A stone’s throw from the Avenue of Stars, you’ll find Victoria Dockside, heralded as a new creative quarter at the tip of the Kowloon Peninsula. It’s anchored by K11 Musea, a swanky more-than-a-mall that debuted in fall 2019 to draw shoppers and aesthetes alike. Beyond the style haunts—Balenciaga, Burberry, Chanel, Gucci, Loewe and many more—it’s home to a gallery-worthy trove of contemporary art, with more than 30 artists’ works scattered amid the shops. Notable pieces on display include the conceptual, whimsical and thought-provoking, from John Baldessari’s sculpture Beethoven’s Trumpet (With Ear), Opus 127 to Paola Pivi’s 1, 2, cha cha cha, a life-sized polar bear sprouting fluorescent-pink feathers. One of the most dramatic is I hope…, a large-scale installation by Chiharu Shiota with steel boats in an ocean of “collective wishes”—5,000 handwritten red letters, suspended and connected by red threads. Adding to the eye candy is K11 Musea’s architecture: A dramatic, galaxy-inspired atrium known as the Opera Theatre features the breathtaking Oculus sculpture of bent steel and glass-fiber reinforced polymer with a programmed constellation of lights that pulsate throughout the day, and a spherical chamber coined the Gold Ball hosts exhibitions and other events.

M+ Museum.
M+ Museum in Hong Kong.

Destination Art

The idea for a defining cultural district in Hong Kong dates back decades; now, the ambitious project is finally taking shape on 40 reclaimed hectares, making up the West Kowloon Cultural District. The long-awaited M+, Asia’s first global museum of contemporary visual culture, had its ribbon-cutting in late 2021, drawing more than two million visitors the following year. And its design—an upside-down T by Herzog & de Meuron—has made it an instant landmark, especially after dark, when the M+ Facade morphs into an LED-lit canvas for digital art. Exhibitions opening this year inside M+ include a major retrospective of the late celebrated architect I. M. Pei, and a showcase of fantasy fashion by Guo Pei, China’s first couturière (and maker of Rihanna’s unforgettable yellow Met Gala cape gown). M+’s modern lens has a counterpoint at the nearby Hong Kong Palace Museum, where you’ll find antiquities from bronze figures of mythical creatures (discoveries from archaeological digs) to imperial Chinese ceramics. Opened in 2022, the venue specializes in artifacts, including objects classed as national treasures on loan from the Palace Museum in Beijing’s Forbidden City.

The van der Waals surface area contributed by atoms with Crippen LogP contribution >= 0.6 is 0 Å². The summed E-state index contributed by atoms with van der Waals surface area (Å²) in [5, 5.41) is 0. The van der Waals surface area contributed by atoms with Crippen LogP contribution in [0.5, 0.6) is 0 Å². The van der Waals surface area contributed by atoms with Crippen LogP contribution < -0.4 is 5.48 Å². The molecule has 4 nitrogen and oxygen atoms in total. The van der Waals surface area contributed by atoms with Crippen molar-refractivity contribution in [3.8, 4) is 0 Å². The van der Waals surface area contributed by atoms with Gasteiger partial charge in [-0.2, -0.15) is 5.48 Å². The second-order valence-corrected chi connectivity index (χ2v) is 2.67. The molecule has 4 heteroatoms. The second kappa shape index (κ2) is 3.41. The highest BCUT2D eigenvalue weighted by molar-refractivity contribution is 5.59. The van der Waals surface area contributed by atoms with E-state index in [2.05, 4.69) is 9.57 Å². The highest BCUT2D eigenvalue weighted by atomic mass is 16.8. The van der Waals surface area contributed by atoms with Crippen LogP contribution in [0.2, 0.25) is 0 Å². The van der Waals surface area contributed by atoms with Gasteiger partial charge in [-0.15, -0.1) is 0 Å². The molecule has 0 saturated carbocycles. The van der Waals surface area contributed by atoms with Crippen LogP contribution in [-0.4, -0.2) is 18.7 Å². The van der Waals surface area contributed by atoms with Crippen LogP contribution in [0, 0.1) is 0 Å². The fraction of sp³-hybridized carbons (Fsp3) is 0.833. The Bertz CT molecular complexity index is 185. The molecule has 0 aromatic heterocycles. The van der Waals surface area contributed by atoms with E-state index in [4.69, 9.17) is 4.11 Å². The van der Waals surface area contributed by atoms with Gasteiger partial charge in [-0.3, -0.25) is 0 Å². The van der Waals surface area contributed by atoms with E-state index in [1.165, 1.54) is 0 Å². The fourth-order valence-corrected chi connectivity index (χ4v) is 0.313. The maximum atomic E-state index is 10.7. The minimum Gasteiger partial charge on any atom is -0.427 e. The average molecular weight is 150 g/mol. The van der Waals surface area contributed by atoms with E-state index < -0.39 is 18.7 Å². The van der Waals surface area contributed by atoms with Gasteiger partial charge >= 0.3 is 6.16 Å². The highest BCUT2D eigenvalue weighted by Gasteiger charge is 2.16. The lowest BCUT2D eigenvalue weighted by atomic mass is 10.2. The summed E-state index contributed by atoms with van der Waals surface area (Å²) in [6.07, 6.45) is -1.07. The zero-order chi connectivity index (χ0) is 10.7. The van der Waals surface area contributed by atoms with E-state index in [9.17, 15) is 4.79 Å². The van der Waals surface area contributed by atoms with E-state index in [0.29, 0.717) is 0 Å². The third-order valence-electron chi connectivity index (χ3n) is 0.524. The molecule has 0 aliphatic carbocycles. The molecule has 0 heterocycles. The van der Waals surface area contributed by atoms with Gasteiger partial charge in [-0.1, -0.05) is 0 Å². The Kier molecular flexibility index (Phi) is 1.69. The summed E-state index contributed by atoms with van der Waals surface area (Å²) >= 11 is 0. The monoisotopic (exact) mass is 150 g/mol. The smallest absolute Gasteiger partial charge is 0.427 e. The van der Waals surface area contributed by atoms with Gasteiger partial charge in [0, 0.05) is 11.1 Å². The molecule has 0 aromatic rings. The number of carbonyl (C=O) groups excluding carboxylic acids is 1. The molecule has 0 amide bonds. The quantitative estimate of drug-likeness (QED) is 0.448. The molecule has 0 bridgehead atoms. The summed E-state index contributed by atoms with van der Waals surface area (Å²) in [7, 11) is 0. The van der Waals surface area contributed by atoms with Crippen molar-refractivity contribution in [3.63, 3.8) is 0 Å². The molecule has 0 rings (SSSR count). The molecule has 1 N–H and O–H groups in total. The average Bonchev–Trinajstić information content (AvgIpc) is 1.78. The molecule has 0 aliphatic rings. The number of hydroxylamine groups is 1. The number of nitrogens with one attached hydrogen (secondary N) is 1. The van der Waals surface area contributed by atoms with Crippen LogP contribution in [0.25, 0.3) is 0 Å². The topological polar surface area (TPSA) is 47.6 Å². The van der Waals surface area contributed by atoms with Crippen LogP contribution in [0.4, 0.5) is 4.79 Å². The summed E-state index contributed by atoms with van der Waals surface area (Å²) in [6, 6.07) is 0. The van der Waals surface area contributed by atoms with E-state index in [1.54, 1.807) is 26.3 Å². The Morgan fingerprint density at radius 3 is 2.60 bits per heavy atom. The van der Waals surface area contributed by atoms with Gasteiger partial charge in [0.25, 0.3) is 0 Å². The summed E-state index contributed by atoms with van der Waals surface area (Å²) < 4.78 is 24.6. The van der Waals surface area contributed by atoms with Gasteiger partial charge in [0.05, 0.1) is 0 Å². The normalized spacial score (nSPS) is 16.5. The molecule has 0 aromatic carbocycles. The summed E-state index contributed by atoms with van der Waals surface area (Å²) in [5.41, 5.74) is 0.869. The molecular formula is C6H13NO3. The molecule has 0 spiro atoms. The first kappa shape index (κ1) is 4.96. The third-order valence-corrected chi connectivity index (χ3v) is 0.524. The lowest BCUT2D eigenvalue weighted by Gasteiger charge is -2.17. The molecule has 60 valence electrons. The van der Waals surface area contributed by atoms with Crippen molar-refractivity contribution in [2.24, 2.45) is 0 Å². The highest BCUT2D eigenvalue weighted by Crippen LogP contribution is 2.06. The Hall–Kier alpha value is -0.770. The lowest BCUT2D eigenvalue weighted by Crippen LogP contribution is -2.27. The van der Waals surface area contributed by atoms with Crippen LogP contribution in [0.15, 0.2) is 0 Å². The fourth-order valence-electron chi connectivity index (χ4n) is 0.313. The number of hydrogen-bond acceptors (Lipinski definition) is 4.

Superlative Stays

Rosewood Hotel Group is headquartered in Hong Kong, but it wasn’t until 2019 that its brand of swish accommodations opened a hometown address. Anointed the Best Hotel in Asia 2023 by the World’s 50 Best, the Rosewood Hong Kong peers out at the water from a new tower in Victoria Dockside, where its 413-room “vertical estate” includes some of the city’s most capacious suites. Few views could rival the ones from the Harbour House, the 57th-floor suite spanning more than 10,000 square feet of indoor-outdoor space, where you can admire the skyline from wraparound landscaped gardens or the outdoor lap pool. Escapists should also take note of Asaya, the two-story spa/wellness center where the pampering rituals include the Glow, a bespoke, two-hour, high-tech Dr. Barbara Sturm facial.

Neighboring the Rosewood is a grande dame with new buzz: the Regent Hong Kong, a hotel that evokes fond nostalgia among locals. It first made a splash as a see-and-be-seen spot in the ’80s, and in late 2023 it emerged from a thorough revamp, which restored the original name (after its recent stint as an InterContinental). The 497 guest rooms, including a new presidential suite, are styled as serene sanctuaries in subtle shades and natural materials such as artisan-crafted oak, Calacatta marble and brushed granite. A Regent spa is coming soon, but there’s no shortage of indulgences already, including the sumptuous dim sum and seasonal dishes at Lai Ching Heen. For the historic hotel, and Hong Kong at large, the message heard loud and clear is: “We’re back, and better than ever.”